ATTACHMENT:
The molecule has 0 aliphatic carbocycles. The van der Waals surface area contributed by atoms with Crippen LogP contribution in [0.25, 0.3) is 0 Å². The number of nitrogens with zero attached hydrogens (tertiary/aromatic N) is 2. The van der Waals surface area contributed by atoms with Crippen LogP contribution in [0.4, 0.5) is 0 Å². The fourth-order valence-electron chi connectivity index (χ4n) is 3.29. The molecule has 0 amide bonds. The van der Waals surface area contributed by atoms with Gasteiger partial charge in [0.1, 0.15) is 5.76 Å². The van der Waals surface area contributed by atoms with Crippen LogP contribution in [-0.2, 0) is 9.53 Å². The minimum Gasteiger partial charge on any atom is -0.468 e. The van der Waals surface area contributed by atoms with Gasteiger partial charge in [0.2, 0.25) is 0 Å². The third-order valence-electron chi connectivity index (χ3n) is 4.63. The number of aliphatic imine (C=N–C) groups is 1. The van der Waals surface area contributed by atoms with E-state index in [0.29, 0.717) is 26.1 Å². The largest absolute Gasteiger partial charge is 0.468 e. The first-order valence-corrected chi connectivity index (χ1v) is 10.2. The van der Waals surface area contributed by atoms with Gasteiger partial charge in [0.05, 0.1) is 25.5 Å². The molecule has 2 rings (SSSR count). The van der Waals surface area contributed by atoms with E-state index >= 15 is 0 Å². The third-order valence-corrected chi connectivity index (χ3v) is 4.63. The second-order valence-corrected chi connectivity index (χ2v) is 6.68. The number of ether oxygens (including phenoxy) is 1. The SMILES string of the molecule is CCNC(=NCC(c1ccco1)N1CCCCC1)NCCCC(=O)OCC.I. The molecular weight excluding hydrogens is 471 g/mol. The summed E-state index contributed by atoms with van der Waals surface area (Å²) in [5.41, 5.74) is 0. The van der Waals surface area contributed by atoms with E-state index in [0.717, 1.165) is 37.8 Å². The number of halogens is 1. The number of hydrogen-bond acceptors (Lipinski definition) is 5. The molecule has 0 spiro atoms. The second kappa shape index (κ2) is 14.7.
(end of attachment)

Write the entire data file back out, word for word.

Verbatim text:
The molecule has 0 aliphatic carbocycles. The van der Waals surface area contributed by atoms with Crippen LogP contribution in [0.25, 0.3) is 0 Å². The number of nitrogens with zero attached hydrogens (tertiary/aromatic N) is 2. The van der Waals surface area contributed by atoms with Crippen LogP contribution in [0.4, 0.5) is 0 Å². The fourth-order valence-electron chi connectivity index (χ4n) is 3.29. The molecule has 0 amide bonds. The van der Waals surface area contributed by atoms with Gasteiger partial charge in [0.1, 0.15) is 5.76 Å². The van der Waals surface area contributed by atoms with Crippen LogP contribution in [-0.2, 0) is 9.53 Å². The minimum Gasteiger partial charge on any atom is -0.468 e. The van der Waals surface area contributed by atoms with Gasteiger partial charge in [0.2, 0.25) is 0 Å². The third-order valence-electron chi connectivity index (χ3n) is 4.63. The number of aliphatic imine (C=N–C) groups is 1. The van der Waals surface area contributed by atoms with E-state index in [0.29, 0.717) is 26.1 Å². The largest absolute Gasteiger partial charge is 0.468 e. The first-order valence-corrected chi connectivity index (χ1v) is 10.2. The van der Waals surface area contributed by atoms with Gasteiger partial charge in [0.05, 0.1) is 25.5 Å². The molecule has 2 rings (SSSR count). The van der Waals surface area contributed by atoms with E-state index >= 15 is 0 Å². The third-order valence-corrected chi connectivity index (χ3v) is 4.63. The second-order valence-corrected chi connectivity index (χ2v) is 6.68. The number of ether oxygens (including phenoxy) is 1. The SMILES string of the molecule is CCNC(=NCC(c1ccco1)N1CCCCC1)NCCCC(=O)OCC.I. The molecular weight excluding hydrogens is 471 g/mol. The summed E-state index contributed by atoms with van der Waals surface area (Å²) in [5.41, 5.74) is 0. The van der Waals surface area contributed by atoms with E-state index in [0.717, 1.165) is 37.8 Å². The number of halogens is 1. The number of hydrogen-bond acceptors (Lipinski definition) is 5. The molecule has 0 spiro atoms. The second kappa shape index (κ2) is 14.7.